More trouble with interference – Jan-2017
Over the last couple of weeks known control issues include: one helicopter crash, three planes crashed, one quad-copter loss of control and one quad-copter lost in the hills. The lost quad was possibly due to interference.
This prompted me to have another look at the 2.4GHz band.
Recent RC reliability issues – 2014
We’ve seen some more 2.4GHz RC reliability problems at the local model club club field. Several models have had control problems, and today two, a foam glider and a reasonably expensive gas helicopter crashed due to control lockout (loss of RC control). Both were being flown using modern name-brand RC gear, the type that offers ultimate reliability if the advertising is to be believed. Several other flyers have had control issues but been able to recover control before the models crashed.
This is a screen capture, using a WiSpy analyzer to look at the background noise and signals on the 2.4GHz ISM band (wifi and RC band). The interference signal is clearly visible in both displays. The waterfall display at the top represents a 20 minute period (top to bottom) of our home network, travelling to the flying field and then a period at the bottom of sitting at the field. The light blue block along the bottom of the top display shows the interfering signal exactly covering the band.
The blue in the lower display shows the normal RC signals from several transmitters and some background wifi.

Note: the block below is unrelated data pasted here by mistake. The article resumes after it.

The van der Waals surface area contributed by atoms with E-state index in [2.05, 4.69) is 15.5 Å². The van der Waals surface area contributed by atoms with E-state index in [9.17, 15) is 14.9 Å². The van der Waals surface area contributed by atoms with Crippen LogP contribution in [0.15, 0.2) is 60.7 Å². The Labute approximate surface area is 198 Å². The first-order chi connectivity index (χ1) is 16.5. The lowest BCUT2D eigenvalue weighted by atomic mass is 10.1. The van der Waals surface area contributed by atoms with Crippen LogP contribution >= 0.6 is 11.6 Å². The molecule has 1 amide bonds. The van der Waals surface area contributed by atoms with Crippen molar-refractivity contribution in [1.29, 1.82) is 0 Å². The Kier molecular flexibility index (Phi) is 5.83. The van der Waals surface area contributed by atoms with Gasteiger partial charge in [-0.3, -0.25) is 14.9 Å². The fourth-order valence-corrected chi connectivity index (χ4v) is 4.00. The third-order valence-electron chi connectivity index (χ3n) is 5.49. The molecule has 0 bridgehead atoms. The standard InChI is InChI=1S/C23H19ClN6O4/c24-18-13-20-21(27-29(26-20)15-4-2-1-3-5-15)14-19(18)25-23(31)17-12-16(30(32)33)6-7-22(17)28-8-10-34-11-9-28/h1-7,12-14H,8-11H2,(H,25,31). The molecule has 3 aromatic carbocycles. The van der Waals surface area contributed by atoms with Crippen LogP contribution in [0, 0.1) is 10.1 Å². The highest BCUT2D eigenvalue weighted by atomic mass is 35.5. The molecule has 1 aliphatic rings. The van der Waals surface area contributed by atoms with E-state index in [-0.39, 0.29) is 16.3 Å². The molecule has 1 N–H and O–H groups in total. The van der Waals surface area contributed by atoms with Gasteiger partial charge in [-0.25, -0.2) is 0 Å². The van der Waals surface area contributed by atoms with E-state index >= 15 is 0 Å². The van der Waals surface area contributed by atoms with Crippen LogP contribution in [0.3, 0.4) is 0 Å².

Remember: A ground range test before flying does not guarantee it will work reliably when flying. On the ground, the model can hear the transmitter and is shielded from distant interference sources. When the model is in the air, the interference is stronger and the transmitter signal weaker.
The RC gear in use
The club flies all types of RC gear from the cheap Chinese to the expensive name-brand. It’s interesting that higher cost or quality of RC gear does not seem to improve reliability. The majority of problems have been with the more expensive gear.
The cheap Chinese sets that pick a frequency and stay with it (no hopping) seem to be OK. Maybe this is because they put no effort into complex FHSS management and just fly through the interference, finding the signal on the other side, on the same frequency. The FHSS system has gone into a complex “sort the problem out” mode and hopped off somewhere when the problem is not actually that serious. For some types of interference maybe they are over-thinking it.